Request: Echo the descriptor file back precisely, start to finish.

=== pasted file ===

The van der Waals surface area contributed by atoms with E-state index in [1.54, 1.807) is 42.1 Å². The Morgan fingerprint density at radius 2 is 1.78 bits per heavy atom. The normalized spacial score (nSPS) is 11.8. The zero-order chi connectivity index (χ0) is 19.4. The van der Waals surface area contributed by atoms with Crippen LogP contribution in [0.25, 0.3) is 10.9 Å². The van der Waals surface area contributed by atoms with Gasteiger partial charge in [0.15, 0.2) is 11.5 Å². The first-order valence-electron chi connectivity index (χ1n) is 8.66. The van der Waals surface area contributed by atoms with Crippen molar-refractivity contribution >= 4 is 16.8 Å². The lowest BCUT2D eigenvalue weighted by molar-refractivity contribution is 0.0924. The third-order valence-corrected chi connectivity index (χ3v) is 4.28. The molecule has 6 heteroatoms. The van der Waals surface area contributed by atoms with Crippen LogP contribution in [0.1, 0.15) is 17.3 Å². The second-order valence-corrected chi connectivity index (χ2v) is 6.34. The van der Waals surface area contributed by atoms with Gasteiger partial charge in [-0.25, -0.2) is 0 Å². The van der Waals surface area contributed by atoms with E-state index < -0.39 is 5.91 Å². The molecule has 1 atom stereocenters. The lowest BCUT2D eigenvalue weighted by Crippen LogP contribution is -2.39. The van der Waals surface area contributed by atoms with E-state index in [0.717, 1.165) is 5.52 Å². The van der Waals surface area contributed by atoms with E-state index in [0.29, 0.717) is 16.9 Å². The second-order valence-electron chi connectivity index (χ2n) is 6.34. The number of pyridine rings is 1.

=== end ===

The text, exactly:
The van der Waals surface area contributed by atoms with E-state index in [1.54, 1.807) is 42.1 Å². The Morgan fingerprint density at radius 2 is 1.78 bits per heavy atom. The normalized spacial score (nSPS) is 11.8. The zero-order chi connectivity index (χ0) is 19.4. The van der Waals surface area contributed by atoms with Crippen LogP contribution in [0.25, 0.3) is 10.9 Å². The van der Waals surface area contributed by atoms with Gasteiger partial charge in [0.15, 0.2) is 11.5 Å². The first-order valence-electron chi connectivity index (χ1n) is 8.66. The van der Waals surface area contributed by atoms with Crippen molar-refractivity contribution >= 4 is 16.8 Å². The lowest BCUT2D eigenvalue weighted by molar-refractivity contribution is 0.0924. The third-order valence-corrected chi connectivity index (χ3v) is 4.28. The molecule has 6 heteroatoms. The van der Waals surface area contributed by atoms with Crippen LogP contribution in [0.1, 0.15) is 17.3 Å². The second-order valence-corrected chi connectivity index (χ2v) is 6.34. The van der Waals surface area contributed by atoms with Gasteiger partial charge in [-0.25, -0.2) is 0 Å². The van der Waals surface area contributed by atoms with E-state index < -0.39 is 5.91 Å². The molecule has 1 atom stereocenters. The lowest BCUT2D eigenvalue weighted by Crippen LogP contribution is -2.39. The van der Waals surface area contributed by atoms with E-state index in [0.717, 1.165) is 5.52 Å². The van der Waals surface area contributed by atoms with E-state index in [0.29, 0.717) is 16.9 Å². The second-order valence-electron chi connectivity index (χ2n) is 6.34. The number of pyridine rings is 1.